This writer was in London on Tuesday, helping fellow blogger Kerry-Anne Mendoza (of Scriptonite fame) launch her debut book “Austerity: The Demolition of the Welfare State and the Rise of the Zombie Economy”, published by New Internationalist. It was an interesting exercise because Yours Truly is not against austerity.
If you’re reeling from the strangeness of that statement, please be assured that it is the truth.
I have endured austerity on a personal level many times – perhaps most notably when I was studying on a five-month Journalism course in Cornwall, where the county council refused to pay me housing benefit according to the terms of a deal I had done with the organisation then known as the Department of Social Security.
I lived on £7 a week for four months, meaning my diet consisted of Rich Tea biscuits and water. I was probably the poorest man in Cornwall.
Towards the end of that time, however, I was able to get some work experience at a local newspaper. I contacted the county council and gave fair warning that an extremely inclement report would appear in that paper if my case was not reviewed and an appropriate decision returned.
For the last month of my time there, I was probably the richest man in Cornwall.
This was austerity with a reason. I stuck out the hard times because I knew that I would be better for the experience – certainly better-qualified to pursue an intended career in journallism, and better-equipped to make Cornwall Council pay up, too.
So you can see that I am not against austerity if it is self-imposed; if there is a logical purpose to it.
What I can’t abide is austerity imposed from above, by a gang of spoiled rich kids who have overspent their pocket money and don’t want to pay their dues – so they force the less-fortunate to pay up for them. Perhaps I just don’t like bullies.
That’s the kind of austerity being imposed on far too many people in this country today.
It doesn’t make anybody a better person.
It doesn’t make anybody better-qualified.
It doesn’t make anything better at all.
But I didn’t start Vox Political to rail against austerity. I started it because I was seeing a lot of political comment that didn’t make sense to me – what I was reading was not what I was seeing in the real world. The effect of government austerity on the poorest in society – the most vulnerable – was just one aspect of that, but it quickly became one of the most popular.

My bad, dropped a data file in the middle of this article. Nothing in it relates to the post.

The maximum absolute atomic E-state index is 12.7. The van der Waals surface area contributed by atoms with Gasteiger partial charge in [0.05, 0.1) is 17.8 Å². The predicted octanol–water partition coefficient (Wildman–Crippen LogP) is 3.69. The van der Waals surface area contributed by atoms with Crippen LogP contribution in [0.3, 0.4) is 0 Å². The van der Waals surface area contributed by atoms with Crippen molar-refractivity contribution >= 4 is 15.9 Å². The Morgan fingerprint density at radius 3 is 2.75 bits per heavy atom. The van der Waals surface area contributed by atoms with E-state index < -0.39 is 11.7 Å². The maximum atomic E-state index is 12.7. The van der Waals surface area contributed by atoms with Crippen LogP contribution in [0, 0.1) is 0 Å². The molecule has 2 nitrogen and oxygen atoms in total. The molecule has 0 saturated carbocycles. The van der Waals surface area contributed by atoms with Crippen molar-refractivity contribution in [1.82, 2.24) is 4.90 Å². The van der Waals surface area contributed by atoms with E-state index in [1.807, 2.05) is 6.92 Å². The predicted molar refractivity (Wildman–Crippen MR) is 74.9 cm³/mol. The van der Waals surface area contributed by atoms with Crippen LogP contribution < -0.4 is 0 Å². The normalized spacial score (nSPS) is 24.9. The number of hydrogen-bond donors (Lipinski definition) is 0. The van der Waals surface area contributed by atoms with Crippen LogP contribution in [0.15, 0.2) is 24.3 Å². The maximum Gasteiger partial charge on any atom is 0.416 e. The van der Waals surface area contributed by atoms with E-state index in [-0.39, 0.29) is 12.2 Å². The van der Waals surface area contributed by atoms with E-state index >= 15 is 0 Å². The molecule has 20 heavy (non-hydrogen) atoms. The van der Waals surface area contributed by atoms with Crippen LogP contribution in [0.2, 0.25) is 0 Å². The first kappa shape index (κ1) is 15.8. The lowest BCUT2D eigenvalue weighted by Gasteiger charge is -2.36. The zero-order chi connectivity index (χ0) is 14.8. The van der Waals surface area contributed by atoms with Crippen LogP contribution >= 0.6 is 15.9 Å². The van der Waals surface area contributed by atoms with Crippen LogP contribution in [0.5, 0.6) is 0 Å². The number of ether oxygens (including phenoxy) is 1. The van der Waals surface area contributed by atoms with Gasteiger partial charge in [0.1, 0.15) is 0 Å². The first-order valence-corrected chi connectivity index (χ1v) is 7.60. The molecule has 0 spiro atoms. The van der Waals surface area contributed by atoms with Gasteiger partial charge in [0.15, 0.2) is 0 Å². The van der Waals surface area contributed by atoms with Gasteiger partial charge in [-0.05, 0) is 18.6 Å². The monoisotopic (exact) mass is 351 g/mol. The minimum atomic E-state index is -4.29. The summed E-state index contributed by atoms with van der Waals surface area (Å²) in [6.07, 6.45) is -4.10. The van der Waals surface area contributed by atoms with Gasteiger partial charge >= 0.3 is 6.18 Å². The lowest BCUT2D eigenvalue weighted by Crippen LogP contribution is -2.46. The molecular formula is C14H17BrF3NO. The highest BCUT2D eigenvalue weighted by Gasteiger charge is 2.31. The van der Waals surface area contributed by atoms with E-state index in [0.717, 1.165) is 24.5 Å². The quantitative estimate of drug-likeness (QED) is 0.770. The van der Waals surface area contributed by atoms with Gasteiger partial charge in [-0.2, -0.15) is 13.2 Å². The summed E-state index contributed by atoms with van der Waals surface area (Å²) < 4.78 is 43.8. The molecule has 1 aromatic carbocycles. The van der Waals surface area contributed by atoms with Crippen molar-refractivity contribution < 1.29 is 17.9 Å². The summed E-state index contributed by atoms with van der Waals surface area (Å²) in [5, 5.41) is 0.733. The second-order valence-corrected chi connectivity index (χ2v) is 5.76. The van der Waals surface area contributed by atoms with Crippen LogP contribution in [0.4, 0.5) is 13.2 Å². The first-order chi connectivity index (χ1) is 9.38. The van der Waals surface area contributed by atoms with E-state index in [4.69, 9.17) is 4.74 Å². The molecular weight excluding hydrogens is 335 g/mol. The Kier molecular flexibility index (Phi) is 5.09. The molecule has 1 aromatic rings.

Perhaps it is because this is the most emotive subject I discuss. Perhaps it’s because my own partner – ‘Mrs Mike’ – is a long-term claimant of disability and incapacity benefits and has been affected by government policies attacking her right to claim.
Perhaps I just happen to enjoy a good argument? Yes, that seems likely too.
I have covered the imposition of the Bedroom Tax and its disastrous effect on people’s security.
I have covered the pointless Work Programme – let’s face it, it’s just a way to make people toil for less than the minimum wage, isn’t it? – and its disastrous effect on people’s hopes.
And I have covered the Work Capability Assessment of people claiming disability and incapacity benefits, and its disastrous effect on people’s lives.
I’m currently waiting for a decision on my appeal against the refusal of my latest information request, calling on the government to reveal how many people have died since the start of December 2011, after taking the assessment. For more than three years, the government has refused to publish any information on these deaths – possibly in fear of a backlash against a punitive system that does more harm than good.
I took a telephone call last week in which I was asked what I would be prepared to accept instead of details that the government does not have. Don’t worry – they weren’t crucial changes, and the fact I had the call means I can be hopeful about the result.
If I get the information I want, I’ll use it to try to persuade the Labour Party into offering to scrap the Work Capability Assessment once and for all.
I’m hoping that the information will prove that the test – which only exists to find ways of pushing people off of a benefit that may be their only source of income – is a threat to the lives of the vulnerable, and no attempt at modification will rehabilitate it. By threatening to keep the test, even in modified form, Labour is asking people to lay down their lives – for nothing.
This is just one small, personal battle – one of many.
That is why I was glad to be celebrating the launch of Austerity: The Demolition of the Welfare State and the Rise of the Zombie Economy on Tuesday evening. It is important for everybody who is labouring against this ideology to understand the context in which their own struggles exist; that they are not alone, but part of a wider conflict.
I applaud Kerry-Anne for her work and look forward to the day when I can read the book and remember when the issues it raises became shadows of the past. Let us hope that its publication brings that time a little closer.
That’s what I would have said, had I been asked to deliver a straightforward speech. I wasn’t. What actually happened was more interesting and (dare I say) enjoyable for the many who attended the event. Perhaps I’ll write another article about that later. Would you like that?
In the meantime, the following retailers are stocking Austerity: The Demolition of the Welfare State and the Rise of the Zombie Economy in paperback and ebook versions:
Good Reads – you can obtain a free copy if you review.
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